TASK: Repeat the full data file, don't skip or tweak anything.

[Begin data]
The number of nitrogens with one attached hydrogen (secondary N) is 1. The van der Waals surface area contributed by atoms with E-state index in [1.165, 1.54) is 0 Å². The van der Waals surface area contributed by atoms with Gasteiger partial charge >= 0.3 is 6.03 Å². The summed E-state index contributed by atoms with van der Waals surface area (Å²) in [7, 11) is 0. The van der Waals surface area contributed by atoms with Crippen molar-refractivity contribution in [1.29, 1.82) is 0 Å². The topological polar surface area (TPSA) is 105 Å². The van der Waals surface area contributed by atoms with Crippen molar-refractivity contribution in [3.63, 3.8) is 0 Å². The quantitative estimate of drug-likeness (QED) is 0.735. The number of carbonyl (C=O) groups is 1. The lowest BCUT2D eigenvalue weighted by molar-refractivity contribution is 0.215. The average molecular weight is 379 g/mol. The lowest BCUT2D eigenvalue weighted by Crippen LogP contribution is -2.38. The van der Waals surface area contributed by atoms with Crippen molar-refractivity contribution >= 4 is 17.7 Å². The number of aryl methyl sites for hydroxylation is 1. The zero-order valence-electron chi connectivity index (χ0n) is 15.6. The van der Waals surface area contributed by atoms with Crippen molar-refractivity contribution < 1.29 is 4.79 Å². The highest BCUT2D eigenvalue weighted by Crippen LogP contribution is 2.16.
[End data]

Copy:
The number of nitrogens with one attached hydrogen (secondary N) is 1. The van der Waals surface area contributed by atoms with E-state index in [1.165, 1.54) is 0 Å². The van der Waals surface area contributed by atoms with Gasteiger partial charge >= 0.3 is 6.03 Å². The summed E-state index contributed by atoms with van der Waals surface area (Å²) in [7, 11) is 0. The van der Waals surface area contributed by atoms with Crippen molar-refractivity contribution in [1.29, 1.82) is 0 Å². The topological polar surface area (TPSA) is 105 Å². The van der Waals surface area contributed by atoms with Crippen molar-refractivity contribution in [3.63, 3.8) is 0 Å². The quantitative estimate of drug-likeness (QED) is 0.735. The number of carbonyl (C=O) groups is 1. The lowest BCUT2D eigenvalue weighted by molar-refractivity contribution is 0.215. The average molecular weight is 379 g/mol. The lowest BCUT2D eigenvalue weighted by Crippen LogP contribution is -2.38. The van der Waals surface area contributed by atoms with Crippen molar-refractivity contribution >= 4 is 17.7 Å². The number of aryl methyl sites for hydroxylation is 1. The zero-order valence-electron chi connectivity index (χ0n) is 15.6. The van der Waals surface area contributed by atoms with Crippen molar-refractivity contribution < 1.29 is 4.79 Å². The highest BCUT2D eigenvalue weighted by Crippen LogP contribution is 2.16.